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ROLE OF TRADITIONAL AUTHORITY IN LOCAL GOVERNMENT ADMINISTRATION IN NIGERIA. (A CASE STUDY OF ANAMBRA NORTH SENATORIAL ZONE)
The colonial administration of the pre-independence era in Nigeria used traditional authorities on large scale in governance. Ever since then, traditional authorities have found themselves confronted with providing complimentary leadership in their domain. Their relevance in the contemporary societies appear to be diminishing with the result that various tiers of government appear to perceive and use them in governance in different ways and levels. This study appraised the roles and place of traditional authorities in Nigeria with particular reference to Anambra North Senatorial Zone of Anambra State. For this purpose, a structured questionnaire was designed and administrated to 200 samples selected among traditional rulers, key local government council officials and key officials of Ananbra State Ministry of Local Government and Chieftaincy Matters. Following the collection and analysis of data, some salient findings were registered. They include among others, the fact that.
a) Traditional authorities play some essential and fundamental roles in governance in Nigeria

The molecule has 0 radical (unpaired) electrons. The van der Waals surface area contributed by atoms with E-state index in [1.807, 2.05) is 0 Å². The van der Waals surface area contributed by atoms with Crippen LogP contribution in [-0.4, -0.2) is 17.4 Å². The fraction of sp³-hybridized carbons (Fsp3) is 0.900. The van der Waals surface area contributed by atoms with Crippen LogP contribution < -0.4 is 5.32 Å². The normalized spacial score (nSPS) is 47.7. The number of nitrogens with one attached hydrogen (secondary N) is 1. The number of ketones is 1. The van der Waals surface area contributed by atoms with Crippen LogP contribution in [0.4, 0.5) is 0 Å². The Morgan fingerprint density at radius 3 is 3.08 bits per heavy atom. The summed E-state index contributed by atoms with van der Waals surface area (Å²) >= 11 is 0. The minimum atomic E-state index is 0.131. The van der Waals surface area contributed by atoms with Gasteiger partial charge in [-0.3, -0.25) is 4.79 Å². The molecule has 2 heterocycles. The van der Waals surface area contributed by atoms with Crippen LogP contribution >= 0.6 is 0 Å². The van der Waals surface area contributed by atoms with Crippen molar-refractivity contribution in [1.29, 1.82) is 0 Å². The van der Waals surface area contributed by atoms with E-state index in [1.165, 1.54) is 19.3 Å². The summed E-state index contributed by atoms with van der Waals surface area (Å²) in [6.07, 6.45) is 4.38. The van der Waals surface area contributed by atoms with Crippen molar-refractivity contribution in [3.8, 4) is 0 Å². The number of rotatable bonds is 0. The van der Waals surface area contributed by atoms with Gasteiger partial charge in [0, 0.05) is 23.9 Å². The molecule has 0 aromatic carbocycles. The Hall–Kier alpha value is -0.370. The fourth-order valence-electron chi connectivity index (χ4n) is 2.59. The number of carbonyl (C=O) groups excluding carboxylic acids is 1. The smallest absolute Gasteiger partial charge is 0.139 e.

b) They were not only recognized but also enjoy a significant place in governance especially at the grassroots level.
c) They performed their roles and functions very well and satisfactorily.
d) They engaged in the settlement and resolution of intra and inter communal feuds.
e) Chieftaincy feuds and tussles were found to occur to a moderate extent within Igbo communities.
f) To some extent which is considered small, government interfered in the activities and function of traditional authorities within Igbo speaking states of Nigeria.
TABLE OF CONTENTS
1.1 Background of the Study
1.2 Statement of the Problem
1.3 Objective of the Study
1.4 Theoritical Foundation of the Study
1.5 Research Questions
1.6 Significance of the Study
1.7 Scope of the Study
1.8 Limitations of the Study
1.9 Definition of Terms and Acronyms
2.0 LITERATURE REVIEW
2.1 Traditional Authorities in the Pre-Colonial Era in Igbo-land
2.2 Traditional Authorities and Their Roles in Colonial
Administration in Nigeria
2.3 The Roles of Traditional Authorities in Governance
2.4 Traditional Authorities and Community Development
3.0 RESEARCH DESIGN AND METHODOLOGY
3.1 Research Design
3.2.1 Primary Sources
3.2.2 Secondary Sources
3.3 Location of Study
3.4 Data Collection
3.6 Sample Size and Sampling Techniques
3.8 Validity of Instrument
3.9 Method of Data Presentation and Analysis
3.10 Instrument Rate of Returns
1.1 BACKGROUND OF THE STUDY
The early colonial administration in Nigeria and indeed English Speaking West African States used traditional authorities in large scale in their system of indirect rule. Ever since then, the relevance of traditional authorities in governance especially in Nigeria has always manifested in divers forms and degrees. This was in realization of the relevance of traditional authorities in the governance of primitive communities and kingdoms as well as the desire by the colonial authorities not to disrupt an already existing system and to reduce the volume of manpower requirement for indirect rule.